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Dillon, MT, United States

Datta-Roy A.,Indian Institute of Science | Mohapatra P.P.,Wildlife Biologist | Dutta S.K.,Indian Institute of Science | Giri V.B.,Bombay Natural History Society | And 6 more authors.

Sepsophis punctatus Beddome 1870, the only species of a monotypic genus, was described based on a single specimen from the Eastern Ghats of India. We rediscovered the species based on specimens from Odisha and Andhra Pradesh state, India, after a gap of 137 years, including four specimens from close to the type locality. The holotype was studied in detail, and we present additional morphological characters of the species with details on natural history, habitat and diet. The morphological characters of the holotype along with two additional specimens collected by Beddome are compared with the specimens collected by us. We also briefly discuss the distribution of other members of the subfamily Scincinae and their evolutionary affinities. Source

Camp M.J.,University of Idaho | Camp M.J.,Washington State University | Rachlow J.L.,University of Idaho | Shipley L.A.,Washington State University | And 2 more authors.
Rangeland Journal

Livestock grazing is one of the primary uses of sagebrush rangelands in western North America; therefore, an understanding of the ecological implications of grazing on habitat quality for sagebrush-dependent wildlife is needed to help land managers balance multiple objectives for land use. We studied effects of cattle grazing on components of habitat for an uncommon sagebrush habitat specialist, the pygmy rabbit (Brachylagus idahoensis), which has been petitioned for endangered or threatened status in the USA. We evaluated multiple components of habitat before and after grazing in replicated control and treatment plots in a mesic, high-elevation sagebrush-steppe environment in south-western Montana, USA. We predicted that grazing would decrease the biomass of herbaceous forage, alter security cover, and increase rate of collapse of rabbit burrows, and we expected that these effects would be more pronounced during summer than spring. As expected, cattle grazing reduced the biomass of perennial grasses available to pygmy rabbits after grazing that occurred during either spring or summer, and the biomass of forbs after spring grazing. In contrast, grazing did not markedly influence the functional properties of vegetation related to predation risk or the integrity of rabbit burrow systems. In the context of the stocking rate of the allotments in our study (7.3 acres/Animal Unit Month, 2.95ha/Animal Unit Month), annual cattle grazing did not seem to markedly change habitat for pygmy rabbits in our study area; however, longer-term and higher intensity grazing might result in more pronounced habitat changes. Understanding the ecological implications of cattle grazing on habitat quality for pygmy rabbits and other sagebrush-dependent wildlife can guide conservation strategies for these species on sagebrush rangelands managed under multiple-use policies. © Australian Rangeland Society 2014. Source

Crawled News Article
Site: http://www.scientificamerican.com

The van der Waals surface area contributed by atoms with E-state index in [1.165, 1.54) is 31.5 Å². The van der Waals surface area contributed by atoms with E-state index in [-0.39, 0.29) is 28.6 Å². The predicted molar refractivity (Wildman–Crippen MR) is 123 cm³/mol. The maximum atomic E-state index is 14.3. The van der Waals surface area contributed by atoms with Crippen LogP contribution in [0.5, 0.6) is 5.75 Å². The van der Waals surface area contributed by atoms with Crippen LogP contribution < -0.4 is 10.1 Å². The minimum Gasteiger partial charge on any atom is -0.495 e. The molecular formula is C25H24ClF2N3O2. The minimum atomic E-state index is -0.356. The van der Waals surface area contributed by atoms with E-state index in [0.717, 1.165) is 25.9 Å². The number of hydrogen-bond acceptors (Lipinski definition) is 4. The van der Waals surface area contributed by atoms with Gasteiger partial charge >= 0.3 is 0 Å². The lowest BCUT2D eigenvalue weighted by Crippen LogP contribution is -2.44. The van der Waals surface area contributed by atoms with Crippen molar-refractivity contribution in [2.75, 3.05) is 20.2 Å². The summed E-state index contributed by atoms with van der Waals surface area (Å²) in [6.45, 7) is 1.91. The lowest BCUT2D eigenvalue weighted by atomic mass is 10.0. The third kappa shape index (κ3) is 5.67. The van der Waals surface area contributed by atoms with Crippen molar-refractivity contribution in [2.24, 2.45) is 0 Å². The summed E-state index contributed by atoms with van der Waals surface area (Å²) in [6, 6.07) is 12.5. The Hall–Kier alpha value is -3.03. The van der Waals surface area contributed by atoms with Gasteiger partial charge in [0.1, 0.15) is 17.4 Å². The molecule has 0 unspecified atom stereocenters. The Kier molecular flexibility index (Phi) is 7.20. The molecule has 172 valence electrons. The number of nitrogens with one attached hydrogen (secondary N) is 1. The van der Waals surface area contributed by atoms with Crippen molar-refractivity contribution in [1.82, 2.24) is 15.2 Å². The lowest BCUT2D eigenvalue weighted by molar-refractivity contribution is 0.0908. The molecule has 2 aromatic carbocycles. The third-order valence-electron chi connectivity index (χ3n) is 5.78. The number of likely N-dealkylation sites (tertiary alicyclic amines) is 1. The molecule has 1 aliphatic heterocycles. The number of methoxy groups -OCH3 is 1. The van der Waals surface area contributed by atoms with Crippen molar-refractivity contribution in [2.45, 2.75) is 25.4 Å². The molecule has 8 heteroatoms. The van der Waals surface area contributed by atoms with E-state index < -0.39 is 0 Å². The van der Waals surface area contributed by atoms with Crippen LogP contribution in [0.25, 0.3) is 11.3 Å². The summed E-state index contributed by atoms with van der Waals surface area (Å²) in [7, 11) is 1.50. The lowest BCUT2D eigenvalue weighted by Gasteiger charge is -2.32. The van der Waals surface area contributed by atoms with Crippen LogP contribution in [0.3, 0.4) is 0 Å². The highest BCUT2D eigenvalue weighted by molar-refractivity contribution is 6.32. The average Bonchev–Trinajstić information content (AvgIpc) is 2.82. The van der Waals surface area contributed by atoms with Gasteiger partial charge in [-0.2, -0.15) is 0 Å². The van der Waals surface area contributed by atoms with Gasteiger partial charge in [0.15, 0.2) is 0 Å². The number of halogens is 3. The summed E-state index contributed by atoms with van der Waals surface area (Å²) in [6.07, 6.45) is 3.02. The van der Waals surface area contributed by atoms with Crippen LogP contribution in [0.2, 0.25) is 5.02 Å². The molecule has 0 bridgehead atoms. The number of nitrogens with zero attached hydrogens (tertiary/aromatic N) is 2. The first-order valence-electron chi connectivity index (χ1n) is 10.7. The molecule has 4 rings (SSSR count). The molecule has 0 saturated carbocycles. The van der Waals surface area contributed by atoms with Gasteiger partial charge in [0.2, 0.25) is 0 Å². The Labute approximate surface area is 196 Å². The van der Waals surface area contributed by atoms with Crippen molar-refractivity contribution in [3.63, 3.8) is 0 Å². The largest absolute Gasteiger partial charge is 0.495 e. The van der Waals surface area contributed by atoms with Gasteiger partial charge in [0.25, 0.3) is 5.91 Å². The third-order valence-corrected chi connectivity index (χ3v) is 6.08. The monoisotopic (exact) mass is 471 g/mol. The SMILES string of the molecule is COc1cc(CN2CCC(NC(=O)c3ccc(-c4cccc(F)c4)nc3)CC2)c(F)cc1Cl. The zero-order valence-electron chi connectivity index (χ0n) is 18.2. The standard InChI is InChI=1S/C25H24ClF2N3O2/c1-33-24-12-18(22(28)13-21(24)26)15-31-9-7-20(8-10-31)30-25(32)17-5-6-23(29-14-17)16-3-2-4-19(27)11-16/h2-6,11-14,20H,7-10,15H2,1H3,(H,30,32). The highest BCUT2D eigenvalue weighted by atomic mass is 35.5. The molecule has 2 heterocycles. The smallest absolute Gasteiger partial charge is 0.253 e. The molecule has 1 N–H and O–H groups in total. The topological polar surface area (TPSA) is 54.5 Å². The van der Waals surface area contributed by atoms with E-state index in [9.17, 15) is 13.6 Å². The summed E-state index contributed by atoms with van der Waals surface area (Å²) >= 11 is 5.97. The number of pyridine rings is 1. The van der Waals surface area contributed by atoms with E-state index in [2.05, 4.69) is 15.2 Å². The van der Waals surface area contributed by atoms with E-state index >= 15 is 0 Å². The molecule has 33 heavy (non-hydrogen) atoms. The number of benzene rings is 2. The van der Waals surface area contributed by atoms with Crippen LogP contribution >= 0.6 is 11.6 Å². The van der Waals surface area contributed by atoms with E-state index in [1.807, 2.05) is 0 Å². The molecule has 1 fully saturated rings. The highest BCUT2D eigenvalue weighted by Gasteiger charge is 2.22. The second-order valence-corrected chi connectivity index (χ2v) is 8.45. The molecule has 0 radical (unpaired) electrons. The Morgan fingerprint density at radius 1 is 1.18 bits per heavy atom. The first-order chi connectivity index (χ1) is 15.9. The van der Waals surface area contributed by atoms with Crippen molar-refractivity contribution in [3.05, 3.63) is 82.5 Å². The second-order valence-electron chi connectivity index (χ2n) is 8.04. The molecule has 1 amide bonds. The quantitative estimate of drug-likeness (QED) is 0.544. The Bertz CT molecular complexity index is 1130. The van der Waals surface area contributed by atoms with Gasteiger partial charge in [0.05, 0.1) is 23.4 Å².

Before the arrival of European settlers with their hunting, forest clearing and timber extraction, flocks of hundreds of wild turkeys could be found throughout North America. By the start of the twentieth century, they were on the brink of extinction. Through conservation and reintroduction efforts, however, they recovered and today, although not quite as many as the ten million estimated during the 1600s, they number about six million and are resident in every state except Alaska. While this proliferation has been deemed a great conservation story by many—maybe even the greatest wildlife conservation success of the last century—there is considerable debate surrounding the introduction of wild turkeys into California and their place in its landscape. Despite the quarter million or more now making themselves at home in the golden state, this specific species—Meleagris gallopavo (comprising four distinct subspecies and their hybrids with the Rio Grande subspecies being the most widespread)—is not considered native to California. Some 10,000–12,000 years ago, another smaller species with different morphological characteristics, the extinct Meleagris californica, did exist in southern California as evidenced by the more than 11,100 bones from at least 791 different birds found in the Rancho La Brea Tar Pits in Los Angeles. In fact, the second most abundant fossils in the Tar Pits belong to . Exactly why —originally described as a peacock—became extinct thousands of years ago in California is not known but it has been suggested that decreasing rainfall led to a loss of essential vegetation. As part of a major state-sponsored recreational hunting program, the California Fish and Game Commission introduced thousands of farm-raised turkeys into the wild from the early 1900s through the 1950s. In spite of these introductions, the population remained flat, probably because these turkeys lacked the skills to survive in the wild. From 1959 through 1999, however, the Commission, now the California Department of Fish and Wildlife, imported and released thousands of live-trapped wild turkeys (mostly of the Rio Grande subspecies from Texas) at over 200 locations, and these had no problem adapting to the California environment. Their population rapidly increased and their territory expanded throughout the state.Today, descendants of these turkeys occupy over 29,000 square miles of California—about one quarter of the state. They can make a living almost anywhere: agricultural fields and orchards, golf courses, university campuses, residential areas, urban sidewalks, freeway entrances and exits, and state and national parks to name just a few. While most of the media coverage focuses on complaints from urban and suburban residents being harassed by rafts of invading turkeys, there may be a more critical issue at stake and important questions that need to be answered: Are they causing damage to the environment and decreasing biodiversity? According to Christina Donehower, an environmental scientist at the Natural Resources Division, California Department of Parks and Recreation, much of the long-term data needed to reliably answer these questions and guide management actions is lacking. Donehower explains, “It is very likely that wild turkeys are affecting the ecological communities that they have come to inhabit in California. However, at this time, State Parks has limited capacity to devote to the monitoring and management of turkeys.” And so far, she says turkeys in California have received relatively little attention from the scientific community. Daniel Ryan, the Invasive Wildlife Biologist at Pinnacles National Park, agrees with Donehower. Ryan maintains “we need far more good scientific research on this species and the effects it has had since being dropped into the state. We need concrete answers and we don’t have the time or money to find out." Scott Gardner, a senior environmental scientist for the California Department of Fish and Wildlife echoes these views. He says “it is obvious that the turkeys are here to stay and that long-term scientific studies are needed.” These pleas are nothing new. Concerns about the turkey’s potential impact on the native flora and fauna were being raised by both government agencies and the public in the early 1990’s. In 2007, the California State Department of Parks and Recreation identified three potential negative environmental impacts of turkeys as being of immediate importance: their consumption of endangered reptiles and amphibians, their competition with ground-dwelling birds for resources and their contribution to the spread of a tree disease called sudden oak death. Also in 2007, the Laguna Santa Rosa Watershed suggested that the effects of the wild turkeys on oak recruitment, soil disturbance, and damage to sensitive native species should be investigated. To date, none of these concerns have been addressed in any long-term, comprehensive study. A short-term study conducted at one of Audubon Canyon Ranch’s Sonoma County preserves by Daniel Gluesenkamp in 2001, showed that “turkeys ate a broad variety of plants and animals and caused a tenfold increase in soil disturbance as well as a decrease in terrestrial invertebrates, herbivores, and decomposers fundamental to an ecosystem.” In 2005, Reginald Barrett, a UC Berkeley retired professor emeritus of wildlife ecology and management, conducted another short-term study on the feeding habits and behavior of wild turkeys inhabiting Annadel State Park. He found no evidence of them spreading sudden oak death, eating endangered and/or vulnerable plants, insects or eggs, or causing harm to their surroundings, e.g. through rooting up soils or damaging vegetation. In 2007, during another short-term study, Angela Gillingham found that turkeys were coexisting with quails within the same macrohabitat types without significant detrimental effects on either species. Gillingham felt that, while there was a great deal of dietary overlap, since both species have such diverse feeding preferences, barring any extraordinary environmental disasters or dramatic changes in population numbers or resource and/or habitat availability, it is unlikely that turkeys will come to monopolize available food sources. The results from these short-term studies have created controversy. The California Native Plant Society, an organization dedicated to protecting and preserving California's native plant heritage for future generations, feels that “while little is known about the impact turkeys are having, the data available indicate that the populations are too large, are in areas where they shouldn’t be and that they are affecting the environment by disturbing habitat, and eating a broad variety of native plants and animals”. On the other hand, The National Wild Turkey Federation, whose mission is “the conservation of the wild turkey and the preservation of the nation’s hunting heritage,” insists that there is much evidence that the birds are important both socially and economically, and no evidence that they are having a detrimental effect on the habitat or on any endangered species. As pointed out by the California Department of Fish and Game, however, such effects may be too subtle and too difficult to detect in the short term. When the California Department of Fish and Game began releasing turkeys into the wild, they thought the program would result in economical and recreational benefits. Unfortunately they could not foresee the ensuing problems. Gardner says that while “the original turkey introductions weren’t an environmental concern at the time, because of their overabundance in some areas and geographic spread and our current environmental concerns—especially drought— with hindsight the department might have made a different choice about introducing them.” According to Barrett and Gardner the turkey population is not now out of control or of major immediate concern for the environment. Overpopulation and increasing limited resources, however, could increase those concerns and turkeys could start to out-compete native birds for food resources. This is especially true since wild turkeys are “generalist feeders, and will eat animal matter, vegetable matter, you name it," said Barrett. So, is there a wild turkey crisis in California? Are they creating ecological problems now? Will they in the future? Possibly. Possibly not. According to Ryan, “Perhaps it will be necessary to pull out all the stops to halt their range expansion or maybe they will settle into a very normal niche in their regional environments. Turkeys, like many other introduced or reintroduced species, will probably continue to be a contentious subject in California as their population and range expand and they become more noticeable in the lives of Californians”. Perhaps then, more detailed studies will provide much-needed answers. If so, the only question left might well be whether or not the answers have come too late.